For more information on the Caltech report, visit the Caltech News page.

For more information on how you can prepare for a disaster, visit

Information for this article also found here.

Lessons from Sandy

6 Nov

It’s been a week since Sandy barreled into the East Coast. Since then, we’ve been intently watching the recovery effort via television and social media. It has reminded us of a few things that we should ALL remember when preparing for and recovering from a disaster.

It CAN happen to you
The worst possible thing you can do in regards to disaster preparedness is to believe that it can’t or won’t happen to you. Disasters can strike anytime and anywhere. Knowing what to do in an emergency and keeping disaster supply kits at home, work and in your vehicle are critical. It’s never too early to prepare for the worst, while hoping for the best.

Listen to Emergency Alerts and follow their direction.
Nothing saddens and frustrates us more than seeing emergency workers attempting dangerous rescues of people trapped or injured because they did not heed an evacuation warning.
Disaster and Preparedness agencies work tirelessly to give us as much warning of danger as possible and back it up with a great deal of technology. If your area receives an emergency alert, be sure to listen and follow any directions provided. You can now receive emergency alerts via email and smartphone. Apps are available for most devices or through your wireless provider and many communities have systems that you can register for online. New York State and Santa Clara County are just a couple examples. Check with your county or state.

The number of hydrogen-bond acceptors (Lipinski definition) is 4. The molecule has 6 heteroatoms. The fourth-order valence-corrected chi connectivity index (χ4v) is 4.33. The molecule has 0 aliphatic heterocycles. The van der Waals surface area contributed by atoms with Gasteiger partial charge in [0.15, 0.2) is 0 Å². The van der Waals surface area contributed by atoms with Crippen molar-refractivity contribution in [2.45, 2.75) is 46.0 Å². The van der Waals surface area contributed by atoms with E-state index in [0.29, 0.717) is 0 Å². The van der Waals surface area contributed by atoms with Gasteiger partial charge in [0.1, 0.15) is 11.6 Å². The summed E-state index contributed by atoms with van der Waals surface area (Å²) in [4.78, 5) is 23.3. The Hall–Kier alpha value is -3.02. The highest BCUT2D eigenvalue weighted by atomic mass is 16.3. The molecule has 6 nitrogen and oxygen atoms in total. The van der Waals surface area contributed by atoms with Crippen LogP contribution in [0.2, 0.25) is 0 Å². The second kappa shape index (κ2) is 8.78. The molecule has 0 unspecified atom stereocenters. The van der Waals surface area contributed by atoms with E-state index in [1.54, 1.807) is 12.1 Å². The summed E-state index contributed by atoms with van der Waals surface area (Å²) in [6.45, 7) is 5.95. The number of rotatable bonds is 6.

Include supplies for your children.
Before we had children, we knew that we could survive on sea rations and energy bars for a week without complaint. It was a matter of calories and energy, plain and simple.
But then we had kids and  just can’t imagine them having to eat survival rations in the wake of a disaster. Children are creatures of habit, and so are their stomachs. It’s always best to keep familiar food items for your children in your emergency kit. Snacks and packaged foods with good shelf-lives are best. This will be both familiar and comforting to your children. (We like the convenient packaging and 1-year shelf-life of the Plum Organics products.)